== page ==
The RSC is presenting Titus Andronicus as part of its Rome season, together with Julius Caesar, Antony and Cleopatra, and Coriolanus (the latter opens in September. While this play is said to be rarely performed, this is actually the second time in four years that the RSC has mounted it. (Here’s my review and account of a discussion with the director and some of the actors from 2013.)

The current production is directed by Blanche McIntyre, who directed The Two Noble Kinsmen at the Swan Theatre last year, a production that got (in my opinion unjustified) poor reviews. With David Troughton as Titus Andronicus, Nia Gwynne as Tamora, Martin Huston as Saturninus, and Hannah Morrish, this is a very strong production. Yet it’s not without its faults.

To start with, the show belongs to David Troughton. Having seen him as the brilliantly pathetic Gloucester in last year’s King Lear, I was looking forward to seeing him in a lead role. And he commands the stage, from beginning to end. When he returns to Rome, he looks a bit farcical, in his Salvation Army-type uniform, and with his right hand shaking, he is visibly old and past his prime. As the play progresses, he becomes more and more Learish – yes, I would love to see Troughton play that part – as his despair becomes single-pointed folly aiming at revenge. His performance is memorable, and no matter what you think of the rest of the play, it’s worth seeing him in this role.

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(Photos by Helen Maybanks ©RSC)

For this production is far from perfect. It opens with a somewhat pointless West Side Story type dance routine, pitting protesters against riot police, which doesn’t add anything to the story, and is quickly forgotten. (This is a modern dress production, unlike the two other Rome plays, which are full toga.) McIntyre oscillates between very serious scenes, full of pathos, and some farcical elements that seem like ideas that someone sketched out on a napkin, and decided to keep. For example, Titus in a Beckettian cardboard box when Tamora is pretending to be “Revenge,” in the second half of the play, just seems ludicrous. As does the “Deliveroma” guy on a bicycle, who brings a note to the emperor, along with pigeons that are in a hot-pack on his back. Or the scene when Aaron, Chiron, and Demetrius are sunning themselves on an imaginary beach. There’s even an attempt at comedy, when Titus asks a man in the front row if he has any money, or someone a couple of rows back, by one of the voms, if he has a pen and paper. This is not a comedy, and it’s a bit confusing to see scenes that attempt to portray it as such.

Even some of the more poignant scenes miss the mark. The scene when Marcus Andronicus discovers his niece Lavinia after she has been raped and maimed is one that should be very moving. It starts out that way; she comes onstage with her panties and pants around her ankles, her body covered with blood, and her part in the scene is exemplary. But Patrick Drury, who plays Marcus, speaks like an actor in a pantomime, and breaks the magic.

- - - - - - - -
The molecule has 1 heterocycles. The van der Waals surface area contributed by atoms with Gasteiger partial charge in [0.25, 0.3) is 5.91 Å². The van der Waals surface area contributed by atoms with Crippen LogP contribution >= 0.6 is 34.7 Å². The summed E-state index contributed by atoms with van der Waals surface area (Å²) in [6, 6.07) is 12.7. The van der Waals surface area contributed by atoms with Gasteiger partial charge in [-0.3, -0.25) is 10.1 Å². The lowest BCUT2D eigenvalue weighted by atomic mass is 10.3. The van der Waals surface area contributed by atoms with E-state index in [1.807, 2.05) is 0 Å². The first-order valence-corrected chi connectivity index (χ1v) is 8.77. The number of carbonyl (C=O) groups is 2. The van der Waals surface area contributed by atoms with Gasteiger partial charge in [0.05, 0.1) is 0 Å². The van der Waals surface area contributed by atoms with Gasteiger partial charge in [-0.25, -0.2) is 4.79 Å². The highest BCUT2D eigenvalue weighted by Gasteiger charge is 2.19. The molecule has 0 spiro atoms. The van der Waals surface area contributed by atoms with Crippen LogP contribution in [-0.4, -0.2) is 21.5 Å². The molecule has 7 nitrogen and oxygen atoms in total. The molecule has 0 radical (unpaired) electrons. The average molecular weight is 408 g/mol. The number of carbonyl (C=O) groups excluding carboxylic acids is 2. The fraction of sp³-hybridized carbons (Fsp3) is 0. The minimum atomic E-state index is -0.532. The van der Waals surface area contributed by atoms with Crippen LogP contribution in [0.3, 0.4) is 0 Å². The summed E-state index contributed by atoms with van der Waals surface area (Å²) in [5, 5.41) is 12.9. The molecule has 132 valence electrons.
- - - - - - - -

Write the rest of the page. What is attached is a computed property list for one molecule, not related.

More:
In spite of these reservations, this is an excellent production. Martin Huston as Saturnius shows the same cutthroat brilliance as he did as Cassius in Julius Caesar. Hannah Morrish as Lavinia is excellent throughout, first as a sort of Ivanka Trump character, then, after she is assaulted, even mute she is very expressive. Nia Gwynne’s Tamora is full of guile and wit.

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And Stefan Adegbola as Aaron… What a wonderful performance. The role of Aaron is an extraordinary one. As a proto-Iago, Aaron is not subtle; there are no handkerchiefs, but direct suggestions about how Chiron and Demetrius can find Lavinia and rape her. His hatred for the world is obvious, notably in his final lines (which occur just before Lucius’s lines that end the play):

O, why should wrath be mute, and fury dumb?
I am no baby, I, that with base prayers
I should repent the evils I have done:
Ten thousand worse than ever yet I did
Would I perform, if I might have my will;
If one good deed in all my life I did,
I do repent it from my very soul.

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And then there’s the blood… The RSC does go out of its way to highlight the bloody nature of this play, and the violence is a bit excessive. But it doesn’t have the shock factor that the 2013 production had when Rose Reynolds as Lavinia came on stage for the first time after she was assaulted. From my review in 2013, after seeing the production a second time:

“But the star of this production is Rose Reynolds, whose portrayal of Lavinia – Titus’ daughter, who’s hands and tongue are lopped off – is breathtaking. Having already seen the production once, I was prepared for the moment when Lavinia’s wounds are seen for the first time. She lies huddled in the center of the stage, her back to the audience, then slowly rises and turns in silence to face the spectators, and her uncle, Marcus Andronicus, standing downstage.

[…]

“At this moment, Lavinia opens her mouth and blood flows down her chin, and she stands there helpless. Some gasps break the silence in the audience at this point. This is a moment of utter despair for Lavinia, and Reynolds plays this perfectly. From this point on in the play, the way Reynolds walks, moves, holds her body is different; she has become this tortured creature.”

That, for me, was the defining moment of the 2013 production, and nothing in the current staging comes close.